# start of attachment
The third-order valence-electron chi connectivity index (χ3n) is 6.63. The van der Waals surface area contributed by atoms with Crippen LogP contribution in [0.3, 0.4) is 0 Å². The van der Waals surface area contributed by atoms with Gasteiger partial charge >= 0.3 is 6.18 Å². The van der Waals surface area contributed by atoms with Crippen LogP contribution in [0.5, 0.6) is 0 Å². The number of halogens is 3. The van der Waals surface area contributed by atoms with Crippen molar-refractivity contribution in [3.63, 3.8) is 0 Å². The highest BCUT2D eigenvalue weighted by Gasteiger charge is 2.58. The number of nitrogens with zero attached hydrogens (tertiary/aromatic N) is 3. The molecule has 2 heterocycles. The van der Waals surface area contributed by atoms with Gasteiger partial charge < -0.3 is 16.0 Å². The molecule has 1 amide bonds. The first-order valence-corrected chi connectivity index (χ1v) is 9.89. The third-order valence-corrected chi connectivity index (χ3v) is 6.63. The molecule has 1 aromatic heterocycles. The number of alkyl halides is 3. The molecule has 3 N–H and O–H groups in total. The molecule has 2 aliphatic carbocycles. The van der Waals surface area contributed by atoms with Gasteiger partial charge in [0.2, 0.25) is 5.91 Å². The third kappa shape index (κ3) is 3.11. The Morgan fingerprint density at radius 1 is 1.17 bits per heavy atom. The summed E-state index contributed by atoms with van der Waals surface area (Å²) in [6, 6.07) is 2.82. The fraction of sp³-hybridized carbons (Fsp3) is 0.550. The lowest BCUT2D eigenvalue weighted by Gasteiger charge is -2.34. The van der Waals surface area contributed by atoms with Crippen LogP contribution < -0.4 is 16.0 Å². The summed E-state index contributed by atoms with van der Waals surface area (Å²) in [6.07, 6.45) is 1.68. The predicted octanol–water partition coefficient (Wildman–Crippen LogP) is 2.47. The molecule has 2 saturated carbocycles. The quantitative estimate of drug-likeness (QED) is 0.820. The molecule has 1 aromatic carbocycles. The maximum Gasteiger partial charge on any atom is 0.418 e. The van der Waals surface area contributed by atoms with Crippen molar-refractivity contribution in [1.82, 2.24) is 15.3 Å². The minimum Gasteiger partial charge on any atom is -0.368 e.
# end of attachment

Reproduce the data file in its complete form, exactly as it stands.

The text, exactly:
The third-order valence-electron chi connectivity index (χ3n) is 6.63. The van der Waals surface area contributed by atoms with Crippen LogP contribution in [0.3, 0.4) is 0 Å². The van der Waals surface area contributed by atoms with Gasteiger partial charge >= 0.3 is 6.18 Å². The van der Waals surface area contributed by atoms with Crippen LogP contribution in [0.5, 0.6) is 0 Å². The number of halogens is 3. The van der Waals surface area contributed by atoms with Crippen molar-refractivity contribution in [3.63, 3.8) is 0 Å². The highest BCUT2D eigenvalue weighted by Gasteiger charge is 2.58. The number of nitrogens with zero attached hydrogens (tertiary/aromatic N) is 3. The molecule has 2 heterocycles. The van der Waals surface area contributed by atoms with Gasteiger partial charge < -0.3 is 16.0 Å². The molecule has 1 amide bonds. The first-order valence-corrected chi connectivity index (χ1v) is 9.89. The third-order valence-corrected chi connectivity index (χ3v) is 6.63. The molecule has 1 aromatic heterocycles. The number of alkyl halides is 3. The molecule has 3 N–H and O–H groups in total. The molecule has 2 aliphatic carbocycles. The van der Waals surface area contributed by atoms with Gasteiger partial charge in [0.2, 0.25) is 5.91 Å². The third kappa shape index (κ3) is 3.11. The Morgan fingerprint density at radius 1 is 1.17 bits per heavy atom. The summed E-state index contributed by atoms with van der Waals surface area (Å²) in [6, 6.07) is 2.82. The fraction of sp³-hybridized carbons (Fsp3) is 0.550. The lowest BCUT2D eigenvalue weighted by Gasteiger charge is -2.34. The van der Waals surface area contributed by atoms with Crippen LogP contribution < -0.4 is 16.0 Å². The summed E-state index contributed by atoms with van der Waals surface area (Å²) in [6.07, 6.45) is 1.68. The predicted octanol–water partition coefficient (Wildman–Crippen LogP) is 2.47. The molecule has 2 saturated carbocycles. The quantitative estimate of drug-likeness (QED) is 0.820. The molecule has 1 aromatic carbocycles. The maximum Gasteiger partial charge on any atom is 0.418 e. The van der Waals surface area contributed by atoms with Crippen molar-refractivity contribution in [1.82, 2.24) is 15.3 Å². The minimum Gasteiger partial charge on any atom is -0.368 e.